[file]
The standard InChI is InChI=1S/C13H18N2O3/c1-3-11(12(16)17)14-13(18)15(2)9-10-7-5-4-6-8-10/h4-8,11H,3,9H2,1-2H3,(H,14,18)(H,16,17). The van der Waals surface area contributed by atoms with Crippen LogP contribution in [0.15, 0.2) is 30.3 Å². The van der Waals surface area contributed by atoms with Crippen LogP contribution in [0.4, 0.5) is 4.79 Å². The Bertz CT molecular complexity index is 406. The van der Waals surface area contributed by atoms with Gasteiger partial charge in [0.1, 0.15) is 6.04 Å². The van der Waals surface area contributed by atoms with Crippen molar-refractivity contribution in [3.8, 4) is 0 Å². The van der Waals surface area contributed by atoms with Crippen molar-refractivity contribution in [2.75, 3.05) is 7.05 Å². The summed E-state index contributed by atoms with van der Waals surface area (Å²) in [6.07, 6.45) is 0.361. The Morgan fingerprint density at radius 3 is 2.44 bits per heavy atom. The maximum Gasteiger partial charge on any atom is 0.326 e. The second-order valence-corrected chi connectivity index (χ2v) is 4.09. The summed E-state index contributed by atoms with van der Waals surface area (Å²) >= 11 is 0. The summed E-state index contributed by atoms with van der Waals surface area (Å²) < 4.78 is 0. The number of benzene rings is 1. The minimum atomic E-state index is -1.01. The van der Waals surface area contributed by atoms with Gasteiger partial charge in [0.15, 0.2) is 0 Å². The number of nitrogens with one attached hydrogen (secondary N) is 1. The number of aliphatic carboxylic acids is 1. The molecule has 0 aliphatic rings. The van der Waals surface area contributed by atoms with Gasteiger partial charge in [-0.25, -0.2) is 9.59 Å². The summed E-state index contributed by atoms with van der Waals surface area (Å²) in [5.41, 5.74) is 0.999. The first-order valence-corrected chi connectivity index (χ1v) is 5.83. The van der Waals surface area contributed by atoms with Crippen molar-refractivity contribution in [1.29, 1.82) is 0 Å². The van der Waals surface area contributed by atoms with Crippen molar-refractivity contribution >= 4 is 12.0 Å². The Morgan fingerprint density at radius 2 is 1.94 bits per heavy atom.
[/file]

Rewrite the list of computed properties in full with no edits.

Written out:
The standard InChI is InChI=1S/C13H18N2O3/c1-3-11(12(16)17)14-13(18)15(2)9-10-7-5-4-6-8-10/h4-8,11H,3,9H2,1-2H3,(H,14,18)(H,16,17). The van der Waals surface area contributed by atoms with Crippen LogP contribution in [0.15, 0.2) is 30.3 Å². The van der Waals surface area contributed by atoms with Crippen LogP contribution in [0.4, 0.5) is 4.79 Å². The Bertz CT molecular complexity index is 406. The van der Waals surface area contributed by atoms with Gasteiger partial charge in [0.1, 0.15) is 6.04 Å². The van der Waals surface area contributed by atoms with Crippen molar-refractivity contribution in [3.8, 4) is 0 Å². The van der Waals surface area contributed by atoms with Crippen molar-refractivity contribution in [2.75, 3.05) is 7.05 Å². The summed E-state index contributed by atoms with van der Waals surface area (Å²) in [6.07, 6.45) is 0.361. The Morgan fingerprint density at radius 3 is 2.44 bits per heavy atom. The maximum Gasteiger partial charge on any atom is 0.326 e. The second-order valence-corrected chi connectivity index (χ2v) is 4.09. The summed E-state index contributed by atoms with van der Waals surface area (Å²) >= 11 is 0. The summed E-state index contributed by atoms with van der Waals surface area (Å²) < 4.78 is 0. The number of benzene rings is 1. The minimum atomic E-state index is -1.01. The van der Waals surface area contributed by atoms with Gasteiger partial charge in [0.15, 0.2) is 0 Å². The number of nitrogens with one attached hydrogen (secondary N) is 1. The number of aliphatic carboxylic acids is 1. The molecule has 0 aliphatic rings. The van der Waals surface area contributed by atoms with Gasteiger partial charge in [-0.25, -0.2) is 9.59 Å². The summed E-state index contributed by atoms with van der Waals surface area (Å²) in [5.41, 5.74) is 0.999. The first-order valence-corrected chi connectivity index (χ1v) is 5.83. The van der Waals surface area contributed by atoms with Crippen molar-refractivity contribution in [1.29, 1.82) is 0 Å². The van der Waals surface area contributed by atoms with Crippen molar-refractivity contribution >= 4 is 12.0 Å². The Morgan fingerprint density at radius 2 is 1.94 bits per heavy atom.